Prime Minister Justin Trudeau said today he will continue to press Canada’s case for the Keystone XL pipeline project with the incoming Biden administration in the U.S., which is poised to rescind the presidential permit allowing cross-border construction tomorrow.
But the prime minister offered few details about his government’s next steps as the two countries start a new phase in their relationship.
“We’ve had a clear and consistent position supporting this project for years. Our government is making sure that Canada’s views are heard and considered by the incoming administration at the highest levels,” he told a news briefing today in front of his home at Rideau Cottage.
“I’m really looking forward to working closely with the new president and his team to create jobs and build back better together, for us all.”
Reports emerged Sunday that U.S. President-elect Joe Biden has indicated he plans to cancel the Keystone XL pipeline permit through executive action on his first day in office. The on-again, off-again project would have carried more than 800,000 barrels of Alberta oil a day to refineries in Texas.
Trudeau, Kenney to talk later today
Trudeau said he will talk about the project later today with Alberta Premier Jason Kenney, who has said he will seek legal damages if the project is scrapped.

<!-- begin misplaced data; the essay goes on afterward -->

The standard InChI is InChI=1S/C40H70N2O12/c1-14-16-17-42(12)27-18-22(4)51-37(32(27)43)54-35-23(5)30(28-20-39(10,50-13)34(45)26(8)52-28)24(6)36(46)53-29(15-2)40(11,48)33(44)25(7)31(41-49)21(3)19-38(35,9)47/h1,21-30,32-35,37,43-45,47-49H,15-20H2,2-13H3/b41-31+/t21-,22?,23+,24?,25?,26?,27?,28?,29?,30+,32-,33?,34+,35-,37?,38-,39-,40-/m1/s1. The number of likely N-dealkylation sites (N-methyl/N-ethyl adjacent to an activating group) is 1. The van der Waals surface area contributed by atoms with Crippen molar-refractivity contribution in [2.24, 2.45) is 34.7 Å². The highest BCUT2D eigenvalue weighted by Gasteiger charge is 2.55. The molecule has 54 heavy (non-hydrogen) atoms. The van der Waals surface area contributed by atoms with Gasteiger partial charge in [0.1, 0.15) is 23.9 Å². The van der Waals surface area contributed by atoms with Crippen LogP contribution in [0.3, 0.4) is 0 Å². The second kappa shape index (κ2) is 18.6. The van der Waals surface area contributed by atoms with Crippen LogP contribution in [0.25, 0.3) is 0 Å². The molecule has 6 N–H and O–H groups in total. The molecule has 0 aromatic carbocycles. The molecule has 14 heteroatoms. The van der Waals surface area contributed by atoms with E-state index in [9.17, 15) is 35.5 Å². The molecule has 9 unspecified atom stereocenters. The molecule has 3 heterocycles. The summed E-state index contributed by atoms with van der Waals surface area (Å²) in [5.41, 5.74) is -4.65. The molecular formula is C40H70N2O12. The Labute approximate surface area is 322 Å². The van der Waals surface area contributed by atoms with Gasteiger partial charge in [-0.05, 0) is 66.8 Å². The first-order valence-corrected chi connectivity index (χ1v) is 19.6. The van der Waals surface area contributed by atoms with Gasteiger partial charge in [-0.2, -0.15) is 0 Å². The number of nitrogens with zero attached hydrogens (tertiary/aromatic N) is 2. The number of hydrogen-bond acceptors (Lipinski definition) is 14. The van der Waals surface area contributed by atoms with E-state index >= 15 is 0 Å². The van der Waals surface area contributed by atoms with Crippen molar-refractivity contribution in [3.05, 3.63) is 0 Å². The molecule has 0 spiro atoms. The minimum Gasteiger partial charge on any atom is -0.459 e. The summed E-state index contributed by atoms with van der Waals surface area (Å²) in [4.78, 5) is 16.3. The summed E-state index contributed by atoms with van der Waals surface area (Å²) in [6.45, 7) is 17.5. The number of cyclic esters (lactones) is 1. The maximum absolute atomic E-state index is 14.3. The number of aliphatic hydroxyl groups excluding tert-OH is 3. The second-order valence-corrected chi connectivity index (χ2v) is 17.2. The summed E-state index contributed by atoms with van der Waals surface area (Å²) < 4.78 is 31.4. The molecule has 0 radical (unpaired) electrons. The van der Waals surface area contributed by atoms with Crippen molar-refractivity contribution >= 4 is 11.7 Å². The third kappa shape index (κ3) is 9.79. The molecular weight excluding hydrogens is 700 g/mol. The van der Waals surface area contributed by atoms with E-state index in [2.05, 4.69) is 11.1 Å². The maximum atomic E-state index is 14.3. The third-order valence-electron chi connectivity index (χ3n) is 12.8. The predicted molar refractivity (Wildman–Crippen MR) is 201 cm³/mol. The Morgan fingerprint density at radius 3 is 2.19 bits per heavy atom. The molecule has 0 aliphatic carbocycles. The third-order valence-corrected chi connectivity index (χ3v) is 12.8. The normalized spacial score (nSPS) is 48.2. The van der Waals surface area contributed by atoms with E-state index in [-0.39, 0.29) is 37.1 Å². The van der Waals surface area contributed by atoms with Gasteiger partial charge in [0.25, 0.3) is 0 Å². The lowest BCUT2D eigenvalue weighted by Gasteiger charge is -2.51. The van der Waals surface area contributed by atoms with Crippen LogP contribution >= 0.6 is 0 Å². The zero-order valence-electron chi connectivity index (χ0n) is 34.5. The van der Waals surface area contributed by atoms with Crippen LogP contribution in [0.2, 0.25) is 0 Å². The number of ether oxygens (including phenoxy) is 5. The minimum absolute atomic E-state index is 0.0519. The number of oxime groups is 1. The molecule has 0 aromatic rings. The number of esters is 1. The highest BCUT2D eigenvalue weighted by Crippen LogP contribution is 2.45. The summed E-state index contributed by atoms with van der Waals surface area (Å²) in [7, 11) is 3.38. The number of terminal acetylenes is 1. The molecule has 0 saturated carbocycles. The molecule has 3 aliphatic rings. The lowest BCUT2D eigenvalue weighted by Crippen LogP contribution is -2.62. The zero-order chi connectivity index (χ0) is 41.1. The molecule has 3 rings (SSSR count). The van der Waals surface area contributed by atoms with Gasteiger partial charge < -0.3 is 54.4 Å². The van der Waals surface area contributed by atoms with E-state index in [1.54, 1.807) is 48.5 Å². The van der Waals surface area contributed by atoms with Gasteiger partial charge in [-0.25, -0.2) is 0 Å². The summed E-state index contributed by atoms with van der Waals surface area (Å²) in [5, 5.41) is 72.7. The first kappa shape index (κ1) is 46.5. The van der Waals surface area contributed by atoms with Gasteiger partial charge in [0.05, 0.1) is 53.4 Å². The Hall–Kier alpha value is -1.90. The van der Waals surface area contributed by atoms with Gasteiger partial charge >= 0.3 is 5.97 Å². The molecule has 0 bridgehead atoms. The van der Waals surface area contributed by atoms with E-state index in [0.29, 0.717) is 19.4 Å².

When asked by reporters if the federal government would support such legal action, Trudeau said he supports the project and he, along with Canadian officials in Washington, will continue to argue Canada’s position.
“We understand, of course, that it is a commitment that the candidate Joe Biden made to cancel this pipeline. At the same time, we continue to demonstrate the leadership Canada has shown in fighting climate change,” he said.
“We’re going to continue to make that case and I look forward to speaking with President Biden in the coming days.”
Trudeau also said he raised the project with Biden when they spoke before Christmas.
Kenney has urged Biden administration officials to immediately meet with Canadian leadership to discuss the project’s future, saying a “retroactive veto” like the one Biden is considering could threaten other critical energy links.
Conservative Leader Erin O’Toole has called on Trudeau to reach out to the incoming U.S. administration to ensure Keystone moves forward.
“Keystone XL is a project of national significance that supports countless workers on both sides of the border,” he said in an email statement.
The leaders of two of the federal opposition parties have welcomed the news.
On Monday, NDP Leader Jagmeet Singh applauded Biden’s anticipated executive action, saying it contrasts with Trudeau’s continued support for some natural resources projects.
“I agree with that decision. I do not support the project,” Singh told reporters. “This is the direction that the future requires. We’ve got to fight the climate crisis.”
At a press conference Monday, Green Party Leader Annamie Paul called Biden a “climate warrior” and said that Canada’s leadership is “not serious about tackling the climate emergency.”